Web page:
Comparison Costa Mediterranea and NCL Jade / Spirit

The Cabin
The premium balcony cabin we had seemed a tick smaller than the one we'd had before on the Jade. The kids slept in "bunk" beds: the bottom one was the converted couch, the top one folded out of the ceiling. The arrangement worked, but on the Jade they had slept on the remarkably wide sleeper couch near the balcony, with a curtain between that couch and the parents' bed. 
The door to the balcony pushed outward, held by a pretty tough spring which the kids almost couldn't open on their own. Also, to keep the door open, I had to drag the "coffee table" and a chair against it. On the NCL ships, on the other hand, the doors slid open and stayed open in any position you chose - a much better solution. Also, the balcony on the Jade seemed bigger, though I didn't measure it.
The bathroom was functional; however the arrangement wasn't very well thought through. For one thing, the shower had a curtain and was separated from the rest of the bathroom floor by a thin wall about 5cm high. The curtain was too short to go all the way down, however, so when taking a shower, it would billow out at the bottom and water would spray onto the bathroom floor.
Also, the toilet was in the middle of the room, making it impossible for the bathroom to be used if someone was using the toilet. On the NLC ships, both the toilet and the shower are separated from the rest of the bathroom (i.e. the sink) by sliding doors which is much more practical and prevents flooding of the bathroom while showering.
As is frequently the case on these ships, there was a single outlet in the cabin, featuring both European and US sockets. Unfortunately, these were so close that they could only have been used simultaneously by plugging in an extension cord into the US outlet. There was also a dual outlet (US / European) in the bathroom, but this only had power when the light was on.
If you're looking to charge several devices simultaneously, you'll need to bring a multi-outlet to plug in.

The Ship
In general, the ship isn't that much smaller than, say, the NCL Spirit. Despite this, it has fewer cabins and a lot less locations such as bars and restaurants. While the Jade offered several different types of restaurants (bookable for a small uplift per person), the Costa ship offerend only one, the "Medusa Club". We never visited it, but apparently it is a restaurant / club that is quite expensive to eat / drink in. Also, the NCL ships offered more bars, most of them themed, while the Costa ship only has three, two of which have a main thoroughfare going through the middle, which makes them a bit too busy for my taste.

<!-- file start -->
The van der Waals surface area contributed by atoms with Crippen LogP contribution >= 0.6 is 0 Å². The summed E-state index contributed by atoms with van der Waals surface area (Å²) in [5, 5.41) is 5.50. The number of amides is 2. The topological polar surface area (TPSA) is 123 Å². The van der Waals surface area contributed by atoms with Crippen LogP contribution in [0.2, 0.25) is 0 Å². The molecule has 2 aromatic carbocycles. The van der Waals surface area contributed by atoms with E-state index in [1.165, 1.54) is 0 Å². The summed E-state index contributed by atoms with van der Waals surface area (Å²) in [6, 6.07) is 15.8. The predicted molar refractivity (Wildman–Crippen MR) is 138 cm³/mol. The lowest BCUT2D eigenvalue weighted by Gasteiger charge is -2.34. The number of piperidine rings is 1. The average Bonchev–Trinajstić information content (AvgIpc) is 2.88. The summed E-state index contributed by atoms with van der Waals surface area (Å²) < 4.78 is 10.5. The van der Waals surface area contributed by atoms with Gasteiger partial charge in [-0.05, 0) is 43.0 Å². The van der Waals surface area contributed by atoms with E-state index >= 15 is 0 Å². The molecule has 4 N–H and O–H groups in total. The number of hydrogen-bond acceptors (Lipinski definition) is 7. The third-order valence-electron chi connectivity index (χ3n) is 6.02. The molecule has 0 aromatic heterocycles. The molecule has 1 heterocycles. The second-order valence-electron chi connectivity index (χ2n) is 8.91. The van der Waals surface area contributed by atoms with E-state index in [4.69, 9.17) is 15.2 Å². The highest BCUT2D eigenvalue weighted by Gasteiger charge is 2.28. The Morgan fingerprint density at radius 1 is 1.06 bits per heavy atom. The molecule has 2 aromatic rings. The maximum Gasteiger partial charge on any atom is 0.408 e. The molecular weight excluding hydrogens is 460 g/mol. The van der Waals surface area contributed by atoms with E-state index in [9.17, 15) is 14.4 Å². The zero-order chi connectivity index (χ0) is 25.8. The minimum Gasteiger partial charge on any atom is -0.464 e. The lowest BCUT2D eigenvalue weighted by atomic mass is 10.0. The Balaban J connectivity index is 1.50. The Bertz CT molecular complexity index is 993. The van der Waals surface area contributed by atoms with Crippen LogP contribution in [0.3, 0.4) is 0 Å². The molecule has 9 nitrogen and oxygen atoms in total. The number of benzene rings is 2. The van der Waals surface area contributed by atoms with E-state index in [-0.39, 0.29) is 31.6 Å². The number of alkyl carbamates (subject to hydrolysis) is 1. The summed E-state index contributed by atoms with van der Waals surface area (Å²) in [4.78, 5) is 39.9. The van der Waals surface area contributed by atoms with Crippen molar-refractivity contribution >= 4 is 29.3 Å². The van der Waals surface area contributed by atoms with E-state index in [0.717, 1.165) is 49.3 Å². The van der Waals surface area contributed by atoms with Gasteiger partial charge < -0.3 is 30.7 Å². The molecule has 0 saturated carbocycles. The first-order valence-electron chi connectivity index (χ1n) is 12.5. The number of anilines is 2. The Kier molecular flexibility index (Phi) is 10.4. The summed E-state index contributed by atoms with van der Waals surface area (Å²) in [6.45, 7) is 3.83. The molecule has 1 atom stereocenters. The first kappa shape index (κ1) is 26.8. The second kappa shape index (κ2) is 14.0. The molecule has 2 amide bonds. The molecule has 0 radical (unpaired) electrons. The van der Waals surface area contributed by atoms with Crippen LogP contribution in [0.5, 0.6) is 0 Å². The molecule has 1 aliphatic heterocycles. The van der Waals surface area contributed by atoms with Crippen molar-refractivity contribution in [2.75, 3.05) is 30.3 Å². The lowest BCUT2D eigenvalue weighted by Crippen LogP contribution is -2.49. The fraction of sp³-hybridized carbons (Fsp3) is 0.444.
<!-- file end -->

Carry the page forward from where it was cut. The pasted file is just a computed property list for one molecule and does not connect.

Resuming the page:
A lot of reviewers commented on the design language of the ship. Personally, the design didn't talk to me, it screamed at me. I've never seen a design that was so mixed and loud on any ship I've visited.
While it screams "VENICE" at you in most parts of the ship, the theater (which is on 3 levels) is decorated with ancient Egyptian pictures and elements. The first time you come into the theater, this comes as a bit of a shock and soothing at once, as it is a much cleaner design.
TThere is venetian glass everywhere (probably made in China), either in bizarre, tentacle-like forms or in the shape of lamps of all types. The restaurant is lit partially by a huge grouping of vase-like frosted lamps, alternating in short and tall. The first thing that pops to mind (mine, anyway) is a 30's Disney animated cartoon where some music plays and the figures pop alternatingly up and down to the beat, in an endless loop of the same 128 frames.
Out of the mouth of each vase comes a colored, sperm-shaped thingamajig, in either blue, red or green. Not sure if the designer was trying to make us think of conception or not, but nothing else popped into my head when I looked at them.

The Food